Yesterday's post about Scotland's cannibalistic past kept me thinking. I'm rather inclined to believe that these tales, if true at all, are highly exagerated. Consider the source: Sawney Bean, at least, is a tale with English origins:
While the tale undoubtedly had currency around Ayrshire as a bogeyman type tale, the story first appears in print in pamphlets printed in Eighteenth Century England. This was the time of the Jacobite risings and Scots were regularly portrayed in a bad light in the English press at this time, either ridiculing them or giving a sinister edge to the Scottish character.Hardly the most authoritative source one could ask for, given the circumstances.
Historically, crying 'Cannibal!' has been one of the easiest and most-effective ways to dehumanize and demonize an opponent (also popular is 'Godless.)' The Vietnamese claim it against the Cambodians (as some US troops have claimed against the Viet Cong.) As it turns out, it's' probably a damn hard claim to refute, or deny. Of course, societal anomalies exist, and cannibalism does occur to this day (for a truly disgusting read on modern-day psychopath cannibals, follow this link. Or don't - I recommend don't.)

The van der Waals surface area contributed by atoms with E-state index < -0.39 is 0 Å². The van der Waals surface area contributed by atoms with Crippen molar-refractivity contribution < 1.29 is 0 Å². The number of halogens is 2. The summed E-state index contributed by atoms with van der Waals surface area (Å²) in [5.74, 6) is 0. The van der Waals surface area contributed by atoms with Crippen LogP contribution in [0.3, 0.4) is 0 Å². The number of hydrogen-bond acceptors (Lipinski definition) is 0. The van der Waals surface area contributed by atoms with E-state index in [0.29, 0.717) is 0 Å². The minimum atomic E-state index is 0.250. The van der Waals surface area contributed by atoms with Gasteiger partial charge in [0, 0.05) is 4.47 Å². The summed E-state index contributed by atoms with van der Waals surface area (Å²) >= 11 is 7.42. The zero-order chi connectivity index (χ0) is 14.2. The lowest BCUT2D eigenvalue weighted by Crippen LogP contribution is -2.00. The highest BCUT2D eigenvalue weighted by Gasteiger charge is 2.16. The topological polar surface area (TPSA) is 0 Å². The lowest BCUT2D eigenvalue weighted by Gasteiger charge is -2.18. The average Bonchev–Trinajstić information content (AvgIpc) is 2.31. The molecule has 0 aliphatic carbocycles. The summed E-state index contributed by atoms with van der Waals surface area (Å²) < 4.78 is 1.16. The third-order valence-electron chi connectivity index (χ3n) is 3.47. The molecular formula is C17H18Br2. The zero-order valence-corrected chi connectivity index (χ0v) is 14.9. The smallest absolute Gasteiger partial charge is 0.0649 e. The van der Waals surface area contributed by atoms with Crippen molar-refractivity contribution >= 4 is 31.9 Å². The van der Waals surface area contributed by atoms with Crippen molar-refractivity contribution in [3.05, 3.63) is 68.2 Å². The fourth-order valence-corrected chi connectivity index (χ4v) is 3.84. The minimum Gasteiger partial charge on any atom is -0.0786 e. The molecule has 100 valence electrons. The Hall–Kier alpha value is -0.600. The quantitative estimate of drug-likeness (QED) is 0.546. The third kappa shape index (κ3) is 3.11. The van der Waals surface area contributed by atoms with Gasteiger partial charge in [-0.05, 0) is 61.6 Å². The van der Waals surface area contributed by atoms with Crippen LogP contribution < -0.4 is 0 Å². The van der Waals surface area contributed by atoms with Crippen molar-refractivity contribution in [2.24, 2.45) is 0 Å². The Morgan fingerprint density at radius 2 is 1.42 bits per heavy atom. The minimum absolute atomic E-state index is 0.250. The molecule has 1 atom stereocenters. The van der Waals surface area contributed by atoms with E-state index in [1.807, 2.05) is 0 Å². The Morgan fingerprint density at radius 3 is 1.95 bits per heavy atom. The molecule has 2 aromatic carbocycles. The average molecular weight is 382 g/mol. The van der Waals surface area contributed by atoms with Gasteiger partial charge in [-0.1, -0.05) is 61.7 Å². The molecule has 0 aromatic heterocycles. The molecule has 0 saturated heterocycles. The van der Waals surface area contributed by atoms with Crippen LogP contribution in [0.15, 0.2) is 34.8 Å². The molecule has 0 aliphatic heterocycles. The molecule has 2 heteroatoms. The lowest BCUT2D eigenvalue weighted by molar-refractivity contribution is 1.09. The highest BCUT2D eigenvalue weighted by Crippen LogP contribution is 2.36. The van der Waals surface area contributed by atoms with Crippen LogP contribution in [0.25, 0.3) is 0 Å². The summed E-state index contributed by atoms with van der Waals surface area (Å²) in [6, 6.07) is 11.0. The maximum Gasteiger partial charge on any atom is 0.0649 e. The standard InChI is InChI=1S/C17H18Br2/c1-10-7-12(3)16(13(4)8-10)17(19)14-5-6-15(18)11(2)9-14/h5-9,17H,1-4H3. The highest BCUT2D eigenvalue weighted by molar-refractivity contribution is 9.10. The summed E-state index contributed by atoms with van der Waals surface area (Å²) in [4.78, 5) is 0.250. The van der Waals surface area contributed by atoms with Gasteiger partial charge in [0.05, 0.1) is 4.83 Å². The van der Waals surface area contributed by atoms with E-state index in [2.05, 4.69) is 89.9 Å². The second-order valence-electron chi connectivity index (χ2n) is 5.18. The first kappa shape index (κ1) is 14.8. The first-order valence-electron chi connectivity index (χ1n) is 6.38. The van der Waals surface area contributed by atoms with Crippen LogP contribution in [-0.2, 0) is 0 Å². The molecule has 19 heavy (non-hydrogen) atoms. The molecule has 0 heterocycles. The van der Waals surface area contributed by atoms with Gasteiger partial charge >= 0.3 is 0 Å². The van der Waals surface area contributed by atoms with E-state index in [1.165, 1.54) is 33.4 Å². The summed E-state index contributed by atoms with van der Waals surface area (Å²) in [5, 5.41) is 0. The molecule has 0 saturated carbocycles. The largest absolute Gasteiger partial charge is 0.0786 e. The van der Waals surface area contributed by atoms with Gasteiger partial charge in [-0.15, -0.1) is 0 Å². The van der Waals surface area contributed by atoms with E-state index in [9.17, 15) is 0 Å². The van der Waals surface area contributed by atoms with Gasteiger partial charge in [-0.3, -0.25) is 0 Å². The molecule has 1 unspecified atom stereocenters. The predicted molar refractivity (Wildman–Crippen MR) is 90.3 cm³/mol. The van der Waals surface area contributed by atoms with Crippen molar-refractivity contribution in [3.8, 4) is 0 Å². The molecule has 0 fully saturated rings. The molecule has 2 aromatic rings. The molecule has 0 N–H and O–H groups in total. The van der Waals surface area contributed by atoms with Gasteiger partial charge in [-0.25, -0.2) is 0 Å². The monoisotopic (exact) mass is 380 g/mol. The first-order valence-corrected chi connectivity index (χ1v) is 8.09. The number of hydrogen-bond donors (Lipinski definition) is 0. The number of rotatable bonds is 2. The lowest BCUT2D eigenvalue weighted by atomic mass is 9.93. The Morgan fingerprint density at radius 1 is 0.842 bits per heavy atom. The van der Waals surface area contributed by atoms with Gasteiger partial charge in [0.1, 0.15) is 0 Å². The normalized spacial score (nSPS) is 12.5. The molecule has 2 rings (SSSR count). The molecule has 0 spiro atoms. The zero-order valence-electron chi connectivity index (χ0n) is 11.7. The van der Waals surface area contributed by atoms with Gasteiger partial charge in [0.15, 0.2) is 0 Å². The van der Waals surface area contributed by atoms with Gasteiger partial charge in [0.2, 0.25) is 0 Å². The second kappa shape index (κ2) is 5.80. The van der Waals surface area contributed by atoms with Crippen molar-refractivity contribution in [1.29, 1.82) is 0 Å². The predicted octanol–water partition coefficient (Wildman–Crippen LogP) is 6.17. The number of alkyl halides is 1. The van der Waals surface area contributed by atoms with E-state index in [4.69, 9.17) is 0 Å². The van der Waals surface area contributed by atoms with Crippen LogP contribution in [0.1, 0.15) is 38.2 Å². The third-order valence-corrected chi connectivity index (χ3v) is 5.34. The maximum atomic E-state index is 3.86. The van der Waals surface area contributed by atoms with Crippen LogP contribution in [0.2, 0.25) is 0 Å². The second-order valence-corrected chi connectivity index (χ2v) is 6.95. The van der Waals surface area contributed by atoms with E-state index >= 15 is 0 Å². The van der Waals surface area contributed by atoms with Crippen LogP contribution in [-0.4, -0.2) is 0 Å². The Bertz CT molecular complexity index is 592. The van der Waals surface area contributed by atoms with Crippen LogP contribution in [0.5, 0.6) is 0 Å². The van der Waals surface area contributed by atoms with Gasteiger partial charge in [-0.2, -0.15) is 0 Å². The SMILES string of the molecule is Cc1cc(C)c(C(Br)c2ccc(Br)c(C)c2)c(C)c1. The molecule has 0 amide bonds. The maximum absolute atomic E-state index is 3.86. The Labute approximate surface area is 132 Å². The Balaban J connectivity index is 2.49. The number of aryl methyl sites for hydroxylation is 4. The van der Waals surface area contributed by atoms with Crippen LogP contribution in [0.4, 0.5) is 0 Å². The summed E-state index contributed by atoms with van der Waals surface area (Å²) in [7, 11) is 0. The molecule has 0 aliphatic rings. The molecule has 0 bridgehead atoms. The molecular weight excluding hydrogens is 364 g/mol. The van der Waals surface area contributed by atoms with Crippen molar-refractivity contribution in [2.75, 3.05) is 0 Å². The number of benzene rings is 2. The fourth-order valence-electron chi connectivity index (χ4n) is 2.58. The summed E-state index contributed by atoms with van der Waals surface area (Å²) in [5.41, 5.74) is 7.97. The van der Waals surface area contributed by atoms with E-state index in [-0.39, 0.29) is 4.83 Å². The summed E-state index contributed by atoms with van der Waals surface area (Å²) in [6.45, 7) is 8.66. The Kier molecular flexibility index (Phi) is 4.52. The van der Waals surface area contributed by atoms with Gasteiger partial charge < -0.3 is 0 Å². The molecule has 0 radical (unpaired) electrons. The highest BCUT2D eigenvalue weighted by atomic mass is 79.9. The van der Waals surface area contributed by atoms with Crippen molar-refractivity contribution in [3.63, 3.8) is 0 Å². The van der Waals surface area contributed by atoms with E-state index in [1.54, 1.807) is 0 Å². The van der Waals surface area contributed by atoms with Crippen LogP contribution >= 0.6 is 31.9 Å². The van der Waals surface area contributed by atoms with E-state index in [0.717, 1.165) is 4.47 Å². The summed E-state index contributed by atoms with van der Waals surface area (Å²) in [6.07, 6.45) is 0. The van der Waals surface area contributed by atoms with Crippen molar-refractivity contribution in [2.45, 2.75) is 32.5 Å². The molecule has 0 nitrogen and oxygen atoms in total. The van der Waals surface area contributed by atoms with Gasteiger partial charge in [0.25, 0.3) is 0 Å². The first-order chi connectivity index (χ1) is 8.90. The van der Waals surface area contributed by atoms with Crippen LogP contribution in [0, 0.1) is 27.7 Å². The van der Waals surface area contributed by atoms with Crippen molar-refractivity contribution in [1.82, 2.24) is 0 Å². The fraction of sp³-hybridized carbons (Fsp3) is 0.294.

Even Disney is getting in on the act. The sequel to 2003's Pirates of the Carribean is currently in production and is rumored to prominently feature Carib Indian cannibals. A fact that does not make current Carib descendants very happy at all. They are supported in their protest by many scholars, who doubt the validity of the cannibal claims:
In the historical record, one finds a letter from a Dr. Chanca, who accompanied Christopher Columbus during his second voyage to the Caribbean. Chanca speculated that some young men held prisoners by a Carib group were being fattened to the slaughter for feasting.
Neither the wanton killing and rape by Spanish colonists of the first group of Caribs encountered - recorded during the same trip by others on the ship - nor the Caribs' fierce, valiant defense of their territories and people are apparently proper subjects for a Disney movie.